Make Your Grandchild's Visit a Success     
By Lauren Teegarden

Make the most of your grandchild's visit this summer by being prepared for both the best and worst. During the visit, you'll have a chance to spend valuable time with your grandchildren and make some special memories that both of you will treasure for years to come. Do not expect any visit to be perfect - there will be highs and lows, good moments and bad moments. By following these suggestions, you can make the visit the best possible.

Before the Grandchildren Arrive

Make your house kid-friendly by putting away any breakable items or heirlooms. Even older children can accidentally break things; prevent any unwanted tears (for either of you) by placing vases, artwork, and expensive dishes out of reach. Also, put all medicine, cleaning supplies, and other toxins out of reach. Have emergency contact information on hand, including phone numbers for parents, doctor, and poison control.

Create your own permanent collection of games, books, and toys. Kids will remember their favorite activities from the last visit and look forward to them - especially any old fashioned toys that are a novelty.

Visit the grocery store in advance and purchase their favorite foods and treats. You'll avoid any quibbling, and they'll enjoy having the foods that mommy doesn't let them have at home.

During the Visit

Keep your own social plans to minimum in order to have as much free time as possible to spend with your grandchildren. Also, keep housework and other chores to a minimum while your grandchildren join you. But don't hesitate to encourage your grandchildren to play alone for at least an hour each day--all adults need a break at some point! Make sure that kids have an opportunity for physical activity each day: plan a visit to the park, a trip to the local swimming pool, or a bike ride.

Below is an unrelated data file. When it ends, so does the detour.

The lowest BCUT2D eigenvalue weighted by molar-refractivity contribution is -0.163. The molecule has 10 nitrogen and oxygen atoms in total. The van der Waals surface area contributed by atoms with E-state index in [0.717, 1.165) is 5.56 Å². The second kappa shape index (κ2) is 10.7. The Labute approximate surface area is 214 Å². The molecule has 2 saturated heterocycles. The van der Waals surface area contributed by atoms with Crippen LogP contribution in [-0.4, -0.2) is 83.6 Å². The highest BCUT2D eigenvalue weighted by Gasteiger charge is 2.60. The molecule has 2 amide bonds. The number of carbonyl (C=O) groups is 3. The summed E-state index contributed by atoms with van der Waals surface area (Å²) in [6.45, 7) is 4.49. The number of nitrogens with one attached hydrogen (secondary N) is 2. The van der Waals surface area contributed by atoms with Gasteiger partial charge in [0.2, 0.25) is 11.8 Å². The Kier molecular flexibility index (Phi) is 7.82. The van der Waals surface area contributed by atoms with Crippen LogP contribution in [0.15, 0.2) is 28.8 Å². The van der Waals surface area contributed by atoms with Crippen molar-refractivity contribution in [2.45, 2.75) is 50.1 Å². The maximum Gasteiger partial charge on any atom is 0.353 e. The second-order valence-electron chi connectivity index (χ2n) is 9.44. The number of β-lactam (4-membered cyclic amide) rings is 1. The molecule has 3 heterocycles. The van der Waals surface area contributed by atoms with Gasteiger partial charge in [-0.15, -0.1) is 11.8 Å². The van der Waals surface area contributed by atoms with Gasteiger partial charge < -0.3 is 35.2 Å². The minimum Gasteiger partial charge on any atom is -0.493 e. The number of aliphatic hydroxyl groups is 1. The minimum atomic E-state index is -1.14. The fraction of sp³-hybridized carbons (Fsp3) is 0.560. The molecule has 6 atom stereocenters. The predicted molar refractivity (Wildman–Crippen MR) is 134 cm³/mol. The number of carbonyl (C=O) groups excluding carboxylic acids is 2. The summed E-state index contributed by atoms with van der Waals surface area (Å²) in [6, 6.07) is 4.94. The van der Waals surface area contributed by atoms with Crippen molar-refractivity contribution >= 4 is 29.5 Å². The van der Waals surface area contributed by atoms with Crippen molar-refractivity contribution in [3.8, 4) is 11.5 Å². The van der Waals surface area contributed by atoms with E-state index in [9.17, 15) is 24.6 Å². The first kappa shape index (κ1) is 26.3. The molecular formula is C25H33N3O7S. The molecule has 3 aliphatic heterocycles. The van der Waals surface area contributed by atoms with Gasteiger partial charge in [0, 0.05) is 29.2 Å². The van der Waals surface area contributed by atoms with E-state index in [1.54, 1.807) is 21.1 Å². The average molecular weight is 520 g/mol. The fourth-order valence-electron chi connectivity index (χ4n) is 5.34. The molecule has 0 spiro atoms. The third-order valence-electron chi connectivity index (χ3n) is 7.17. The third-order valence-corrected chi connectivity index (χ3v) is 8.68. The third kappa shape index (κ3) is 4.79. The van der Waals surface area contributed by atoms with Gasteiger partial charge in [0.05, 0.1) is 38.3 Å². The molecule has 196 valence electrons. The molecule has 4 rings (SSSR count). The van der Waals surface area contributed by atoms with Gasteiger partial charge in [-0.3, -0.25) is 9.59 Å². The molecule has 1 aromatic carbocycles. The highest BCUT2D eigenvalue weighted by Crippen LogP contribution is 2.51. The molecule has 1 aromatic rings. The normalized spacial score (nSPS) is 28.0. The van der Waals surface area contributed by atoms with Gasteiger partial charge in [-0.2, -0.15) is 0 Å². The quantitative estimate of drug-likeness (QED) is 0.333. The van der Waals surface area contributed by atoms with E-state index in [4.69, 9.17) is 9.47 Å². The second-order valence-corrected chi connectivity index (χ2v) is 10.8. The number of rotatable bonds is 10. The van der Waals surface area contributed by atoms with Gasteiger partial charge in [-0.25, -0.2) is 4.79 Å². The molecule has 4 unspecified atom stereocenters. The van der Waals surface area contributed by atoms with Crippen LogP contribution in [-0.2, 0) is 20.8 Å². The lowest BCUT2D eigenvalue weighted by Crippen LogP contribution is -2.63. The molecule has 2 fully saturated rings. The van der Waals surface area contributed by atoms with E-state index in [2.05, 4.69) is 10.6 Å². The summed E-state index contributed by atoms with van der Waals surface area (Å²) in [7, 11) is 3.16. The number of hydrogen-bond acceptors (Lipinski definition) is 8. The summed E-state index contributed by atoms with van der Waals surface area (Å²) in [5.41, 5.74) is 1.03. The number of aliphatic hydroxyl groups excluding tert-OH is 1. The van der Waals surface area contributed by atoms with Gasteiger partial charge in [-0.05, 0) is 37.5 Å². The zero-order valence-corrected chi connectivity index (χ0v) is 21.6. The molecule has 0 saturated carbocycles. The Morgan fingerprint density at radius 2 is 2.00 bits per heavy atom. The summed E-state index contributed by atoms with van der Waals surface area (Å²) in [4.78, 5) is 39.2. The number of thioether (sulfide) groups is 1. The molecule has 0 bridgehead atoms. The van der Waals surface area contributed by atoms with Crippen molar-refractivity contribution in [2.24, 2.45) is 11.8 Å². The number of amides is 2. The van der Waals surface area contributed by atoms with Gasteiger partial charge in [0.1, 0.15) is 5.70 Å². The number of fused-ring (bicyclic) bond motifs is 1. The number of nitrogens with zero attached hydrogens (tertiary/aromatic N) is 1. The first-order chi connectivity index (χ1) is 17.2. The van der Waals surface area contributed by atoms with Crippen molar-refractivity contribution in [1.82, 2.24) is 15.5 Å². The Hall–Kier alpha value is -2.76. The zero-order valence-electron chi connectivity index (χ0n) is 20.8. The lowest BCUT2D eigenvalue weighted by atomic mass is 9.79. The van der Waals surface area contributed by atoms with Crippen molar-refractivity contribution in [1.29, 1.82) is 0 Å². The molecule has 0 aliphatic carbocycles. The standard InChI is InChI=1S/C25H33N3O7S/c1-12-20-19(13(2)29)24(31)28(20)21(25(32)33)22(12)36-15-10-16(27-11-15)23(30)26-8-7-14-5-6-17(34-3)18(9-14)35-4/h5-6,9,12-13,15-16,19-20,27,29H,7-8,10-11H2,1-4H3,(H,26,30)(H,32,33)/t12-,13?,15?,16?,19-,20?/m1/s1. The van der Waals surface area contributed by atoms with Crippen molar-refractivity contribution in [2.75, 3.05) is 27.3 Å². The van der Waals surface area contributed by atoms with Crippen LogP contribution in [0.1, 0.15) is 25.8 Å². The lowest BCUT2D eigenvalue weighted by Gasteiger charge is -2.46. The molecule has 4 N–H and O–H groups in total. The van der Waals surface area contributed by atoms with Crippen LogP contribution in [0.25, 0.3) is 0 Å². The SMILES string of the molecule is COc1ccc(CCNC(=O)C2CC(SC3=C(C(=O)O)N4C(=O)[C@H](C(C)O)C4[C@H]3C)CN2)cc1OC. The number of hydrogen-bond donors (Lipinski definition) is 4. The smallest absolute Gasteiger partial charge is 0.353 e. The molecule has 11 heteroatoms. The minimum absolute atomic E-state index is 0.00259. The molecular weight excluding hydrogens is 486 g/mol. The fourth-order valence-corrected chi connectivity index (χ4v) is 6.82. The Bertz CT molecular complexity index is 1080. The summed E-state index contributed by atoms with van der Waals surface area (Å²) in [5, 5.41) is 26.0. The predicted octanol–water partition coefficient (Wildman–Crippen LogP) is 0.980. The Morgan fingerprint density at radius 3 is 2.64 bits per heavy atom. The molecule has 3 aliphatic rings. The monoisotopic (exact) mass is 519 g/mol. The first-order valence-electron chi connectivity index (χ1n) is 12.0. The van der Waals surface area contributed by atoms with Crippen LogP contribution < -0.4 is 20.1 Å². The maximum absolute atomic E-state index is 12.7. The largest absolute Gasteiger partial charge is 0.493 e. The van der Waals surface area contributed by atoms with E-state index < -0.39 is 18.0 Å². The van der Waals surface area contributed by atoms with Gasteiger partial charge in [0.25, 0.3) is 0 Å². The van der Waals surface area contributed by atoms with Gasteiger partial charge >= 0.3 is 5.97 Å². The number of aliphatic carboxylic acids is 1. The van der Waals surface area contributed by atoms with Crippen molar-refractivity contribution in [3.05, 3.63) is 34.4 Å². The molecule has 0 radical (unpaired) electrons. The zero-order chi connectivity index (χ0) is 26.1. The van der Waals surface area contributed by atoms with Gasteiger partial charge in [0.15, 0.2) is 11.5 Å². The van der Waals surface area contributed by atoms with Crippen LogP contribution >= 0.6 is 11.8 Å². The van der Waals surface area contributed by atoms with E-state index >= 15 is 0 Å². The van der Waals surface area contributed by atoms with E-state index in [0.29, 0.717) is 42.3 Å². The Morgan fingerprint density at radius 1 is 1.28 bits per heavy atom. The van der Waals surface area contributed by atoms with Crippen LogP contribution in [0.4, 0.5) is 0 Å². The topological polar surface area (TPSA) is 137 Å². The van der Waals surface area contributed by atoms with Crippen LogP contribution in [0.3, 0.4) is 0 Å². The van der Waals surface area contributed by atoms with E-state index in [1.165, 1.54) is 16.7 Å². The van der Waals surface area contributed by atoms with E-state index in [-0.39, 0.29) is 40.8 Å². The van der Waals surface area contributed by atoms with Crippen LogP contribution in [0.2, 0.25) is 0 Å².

Mimic familiar routines as much as possible, including bed times, meals, and naps. Young children, especially, will miss their parents, so let them call or email their parents regularly. Encourage your grandchildren to bring a favorite toy, game, or book to share with you.

If you begin to run out of ideas for activities, discover what events your community offers for children. Explore the local children's museum, experience a community festival, or enjoy a free concert at the park. Give your grandchildren two or three options, and then let them decide on the activity for the day. It is okay to say "no," though. You are not obligated to do everything that your grandchildren want to do.

At the End

While you certainly will enjoy the time spent with your grandchildren, do not plan too long of a visit; it is best if your grandchildren leave before they really want to go home. (That way, they'll look forward to returning for a visit the next summer!) Even when things do not go as planned, remember that you are privileged to have your grandchildren visit you.

Lauren Teegarden, a high school senior, lives in Portland, Oregon. With grandparents of her own, Lauren recognized the value of strong grandparent-grandchild interactions and started "The Grandparent Connection," a free monthly email newsletter with articles, advice, and activities for grandparents. Visit her website,, to sign up for the newsletter.

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